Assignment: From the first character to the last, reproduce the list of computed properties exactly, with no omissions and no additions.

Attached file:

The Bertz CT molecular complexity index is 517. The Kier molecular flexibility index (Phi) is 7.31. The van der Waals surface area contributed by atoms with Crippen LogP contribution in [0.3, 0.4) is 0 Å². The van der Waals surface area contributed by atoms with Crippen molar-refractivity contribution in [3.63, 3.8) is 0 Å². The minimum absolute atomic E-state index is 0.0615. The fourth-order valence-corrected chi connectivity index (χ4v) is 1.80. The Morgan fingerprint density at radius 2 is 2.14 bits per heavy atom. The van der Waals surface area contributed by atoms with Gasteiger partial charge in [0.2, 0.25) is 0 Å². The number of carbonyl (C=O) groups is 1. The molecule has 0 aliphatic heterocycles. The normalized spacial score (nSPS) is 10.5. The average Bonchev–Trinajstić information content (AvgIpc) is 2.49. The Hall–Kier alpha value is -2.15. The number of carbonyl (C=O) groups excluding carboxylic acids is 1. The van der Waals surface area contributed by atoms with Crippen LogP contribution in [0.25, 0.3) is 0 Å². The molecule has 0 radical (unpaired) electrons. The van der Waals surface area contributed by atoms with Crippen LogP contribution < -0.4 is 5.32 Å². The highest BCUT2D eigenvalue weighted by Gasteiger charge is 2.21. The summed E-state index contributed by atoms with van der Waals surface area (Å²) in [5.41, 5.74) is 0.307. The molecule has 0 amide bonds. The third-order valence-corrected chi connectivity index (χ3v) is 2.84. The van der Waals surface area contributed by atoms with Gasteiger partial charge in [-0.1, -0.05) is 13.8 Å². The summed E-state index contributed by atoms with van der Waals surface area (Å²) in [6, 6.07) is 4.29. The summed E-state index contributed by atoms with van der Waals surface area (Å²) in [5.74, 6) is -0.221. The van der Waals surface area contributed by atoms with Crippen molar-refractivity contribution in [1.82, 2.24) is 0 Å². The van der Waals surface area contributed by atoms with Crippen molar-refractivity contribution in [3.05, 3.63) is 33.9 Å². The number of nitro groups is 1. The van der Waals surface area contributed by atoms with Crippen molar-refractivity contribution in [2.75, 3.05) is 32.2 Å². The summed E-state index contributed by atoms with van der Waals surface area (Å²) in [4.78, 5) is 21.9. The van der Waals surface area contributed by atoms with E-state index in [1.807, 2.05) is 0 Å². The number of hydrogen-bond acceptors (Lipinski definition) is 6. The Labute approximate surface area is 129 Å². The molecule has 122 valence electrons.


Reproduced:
The Bertz CT molecular complexity index is 517. The Kier molecular flexibility index (Phi) is 7.31. The van der Waals surface area contributed by atoms with Crippen LogP contribution in [0.3, 0.4) is 0 Å². The van der Waals surface area contributed by atoms with Crippen molar-refractivity contribution in [3.63, 3.8) is 0 Å². The minimum absolute atomic E-state index is 0.0615. The fourth-order valence-corrected chi connectivity index (χ4v) is 1.80. The Morgan fingerprint density at radius 2 is 2.14 bits per heavy atom. The van der Waals surface area contributed by atoms with Gasteiger partial charge in [0.2, 0.25) is 0 Å². The number of carbonyl (C=O) groups is 1. The molecule has 0 aliphatic heterocycles. The normalized spacial score (nSPS) is 10.5. The average Bonchev–Trinajstić information content (AvgIpc) is 2.49. The Hall–Kier alpha value is -2.15. The number of carbonyl (C=O) groups excluding carboxylic acids is 1. The van der Waals surface area contributed by atoms with Crippen LogP contribution in [0.25, 0.3) is 0 Å². The molecule has 0 radical (unpaired) electrons. The van der Waals surface area contributed by atoms with Crippen LogP contribution < -0.4 is 5.32 Å². The highest BCUT2D eigenvalue weighted by Gasteiger charge is 2.21. The summed E-state index contributed by atoms with van der Waals surface area (Å²) in [5.41, 5.74) is 0.307. The molecule has 0 amide bonds. The third-order valence-corrected chi connectivity index (χ3v) is 2.84. The van der Waals surface area contributed by atoms with Gasteiger partial charge in [-0.1, -0.05) is 13.8 Å². The summed E-state index contributed by atoms with van der Waals surface area (Å²) in [6, 6.07) is 4.29. The summed E-state index contributed by atoms with van der Waals surface area (Å²) in [5.74, 6) is -0.221. The van der Waals surface area contributed by atoms with Crippen molar-refractivity contribution in [1.82, 2.24) is 0 Å². The van der Waals surface area contributed by atoms with Crippen molar-refractivity contribution in [3.05, 3.63) is 33.9 Å². The number of nitro groups is 1. The van der Waals surface area contributed by atoms with Crippen molar-refractivity contribution in [2.75, 3.05) is 32.2 Å². The summed E-state index contributed by atoms with van der Waals surface area (Å²) in [4.78, 5) is 21.9. The van der Waals surface area contributed by atoms with E-state index in [1.807, 2.05) is 0 Å². The number of hydrogen-bond acceptors (Lipinski definition) is 6. The Labute approximate surface area is 129 Å². The molecule has 122 valence electrons.